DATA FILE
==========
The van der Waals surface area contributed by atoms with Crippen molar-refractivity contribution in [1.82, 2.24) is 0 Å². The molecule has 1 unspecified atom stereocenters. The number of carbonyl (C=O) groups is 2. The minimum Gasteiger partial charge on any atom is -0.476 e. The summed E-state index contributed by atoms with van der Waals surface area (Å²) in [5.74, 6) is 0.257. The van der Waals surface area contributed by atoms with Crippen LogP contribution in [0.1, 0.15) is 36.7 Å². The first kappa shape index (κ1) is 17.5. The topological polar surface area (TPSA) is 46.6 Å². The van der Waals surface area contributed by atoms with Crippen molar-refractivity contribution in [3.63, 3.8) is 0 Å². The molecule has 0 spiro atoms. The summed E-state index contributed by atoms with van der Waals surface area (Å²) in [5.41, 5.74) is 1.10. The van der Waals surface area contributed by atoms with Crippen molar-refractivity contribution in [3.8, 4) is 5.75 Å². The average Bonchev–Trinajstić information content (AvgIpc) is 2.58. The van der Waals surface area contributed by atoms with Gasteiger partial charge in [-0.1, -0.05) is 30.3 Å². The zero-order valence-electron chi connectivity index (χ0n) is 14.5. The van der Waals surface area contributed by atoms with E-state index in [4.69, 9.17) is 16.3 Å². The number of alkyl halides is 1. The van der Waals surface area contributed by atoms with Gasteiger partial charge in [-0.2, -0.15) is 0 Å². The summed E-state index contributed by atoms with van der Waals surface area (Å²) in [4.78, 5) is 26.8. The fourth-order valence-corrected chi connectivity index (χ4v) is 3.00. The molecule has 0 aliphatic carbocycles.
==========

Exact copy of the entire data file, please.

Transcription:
The van der Waals surface area contributed by atoms with Crippen molar-refractivity contribution in [1.82, 2.24) is 0 Å². The molecule has 1 unspecified atom stereocenters. The number of carbonyl (C=O) groups is 2. The minimum Gasteiger partial charge on any atom is -0.476 e. The summed E-state index contributed by atoms with van der Waals surface area (Å²) in [5.74, 6) is 0.257. The van der Waals surface area contributed by atoms with Crippen LogP contribution in [0.1, 0.15) is 36.7 Å². The first kappa shape index (κ1) is 17.5. The topological polar surface area (TPSA) is 46.6 Å². The van der Waals surface area contributed by atoms with Crippen molar-refractivity contribution in [3.63, 3.8) is 0 Å². The molecule has 0 spiro atoms. The summed E-state index contributed by atoms with van der Waals surface area (Å²) in [5.41, 5.74) is 1.10. The van der Waals surface area contributed by atoms with Crippen molar-refractivity contribution in [3.8, 4) is 5.75 Å². The average Bonchev–Trinajstić information content (AvgIpc) is 2.58. The van der Waals surface area contributed by atoms with Gasteiger partial charge in [-0.1, -0.05) is 30.3 Å². The zero-order valence-electron chi connectivity index (χ0n) is 14.5. The van der Waals surface area contributed by atoms with E-state index in [4.69, 9.17) is 16.3 Å². The number of alkyl halides is 1. The van der Waals surface area contributed by atoms with Gasteiger partial charge in [-0.2, -0.15) is 0 Å². The summed E-state index contributed by atoms with van der Waals surface area (Å²) in [4.78, 5) is 26.8. The fourth-order valence-corrected chi connectivity index (χ4v) is 3.00. The molecule has 0 aliphatic carbocycles.